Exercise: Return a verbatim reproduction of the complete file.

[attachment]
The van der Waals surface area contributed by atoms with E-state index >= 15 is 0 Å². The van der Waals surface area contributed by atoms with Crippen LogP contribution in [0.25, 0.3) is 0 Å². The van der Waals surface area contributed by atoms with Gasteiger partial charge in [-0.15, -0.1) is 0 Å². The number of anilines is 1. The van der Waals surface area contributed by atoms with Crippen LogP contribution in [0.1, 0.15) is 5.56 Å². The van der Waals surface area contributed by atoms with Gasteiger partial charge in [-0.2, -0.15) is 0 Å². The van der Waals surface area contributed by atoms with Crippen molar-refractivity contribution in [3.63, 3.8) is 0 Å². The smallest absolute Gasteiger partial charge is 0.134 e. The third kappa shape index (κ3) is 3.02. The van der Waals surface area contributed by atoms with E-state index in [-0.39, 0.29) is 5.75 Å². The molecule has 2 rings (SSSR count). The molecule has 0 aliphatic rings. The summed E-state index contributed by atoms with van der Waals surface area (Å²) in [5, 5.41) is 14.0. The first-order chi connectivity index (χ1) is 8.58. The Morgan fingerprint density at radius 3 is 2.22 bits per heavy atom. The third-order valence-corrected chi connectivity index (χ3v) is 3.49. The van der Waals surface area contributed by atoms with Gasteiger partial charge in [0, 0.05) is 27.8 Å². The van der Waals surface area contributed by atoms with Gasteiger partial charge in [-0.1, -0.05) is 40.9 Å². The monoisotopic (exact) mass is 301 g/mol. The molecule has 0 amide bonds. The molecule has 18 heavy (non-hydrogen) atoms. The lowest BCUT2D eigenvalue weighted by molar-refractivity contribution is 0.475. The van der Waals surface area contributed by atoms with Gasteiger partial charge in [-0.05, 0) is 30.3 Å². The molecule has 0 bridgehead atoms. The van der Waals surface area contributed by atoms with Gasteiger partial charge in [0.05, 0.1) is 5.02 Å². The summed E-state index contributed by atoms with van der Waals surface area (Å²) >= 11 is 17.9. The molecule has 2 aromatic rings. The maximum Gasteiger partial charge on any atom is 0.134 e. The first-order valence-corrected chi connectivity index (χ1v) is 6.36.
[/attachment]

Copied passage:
The van der Waals surface area contributed by atoms with E-state index >= 15 is 0 Å². The van der Waals surface area contributed by atoms with Crippen LogP contribution in [0.25, 0.3) is 0 Å². The van der Waals surface area contributed by atoms with Gasteiger partial charge in [-0.15, -0.1) is 0 Å². The number of anilines is 1. The van der Waals surface area contributed by atoms with Crippen LogP contribution in [0.1, 0.15) is 5.56 Å². The van der Waals surface area contributed by atoms with Gasteiger partial charge in [-0.2, -0.15) is 0 Å². The van der Waals surface area contributed by atoms with Crippen molar-refractivity contribution in [3.63, 3.8) is 0 Å². The smallest absolute Gasteiger partial charge is 0.134 e. The third kappa shape index (κ3) is 3.02. The van der Waals surface area contributed by atoms with E-state index in [-0.39, 0.29) is 5.75 Å². The molecule has 2 rings (SSSR count). The molecule has 0 aliphatic rings. The summed E-state index contributed by atoms with van der Waals surface area (Å²) in [5, 5.41) is 14.0. The first-order chi connectivity index (χ1) is 8.58. The Morgan fingerprint density at radius 3 is 2.22 bits per heavy atom. The third-order valence-corrected chi connectivity index (χ3v) is 3.49. The van der Waals surface area contributed by atoms with Gasteiger partial charge in [0, 0.05) is 27.8 Å². The van der Waals surface area contributed by atoms with Gasteiger partial charge in [-0.1, -0.05) is 40.9 Å². The monoisotopic (exact) mass is 301 g/mol. The molecule has 0 amide bonds. The molecule has 18 heavy (non-hydrogen) atoms. The lowest BCUT2D eigenvalue weighted by molar-refractivity contribution is 0.475. The van der Waals surface area contributed by atoms with Gasteiger partial charge in [-0.05, 0) is 30.3 Å². The molecule has 0 bridgehead atoms. The van der Waals surface area contributed by atoms with Gasteiger partial charge in [0.05, 0.1) is 5.02 Å². The summed E-state index contributed by atoms with van der Waals surface area (Å²) >= 11 is 17.9. The molecule has 2 aromatic rings. The maximum Gasteiger partial charge on any atom is 0.134 e. The first-order valence-corrected chi connectivity index (χ1v) is 6.36.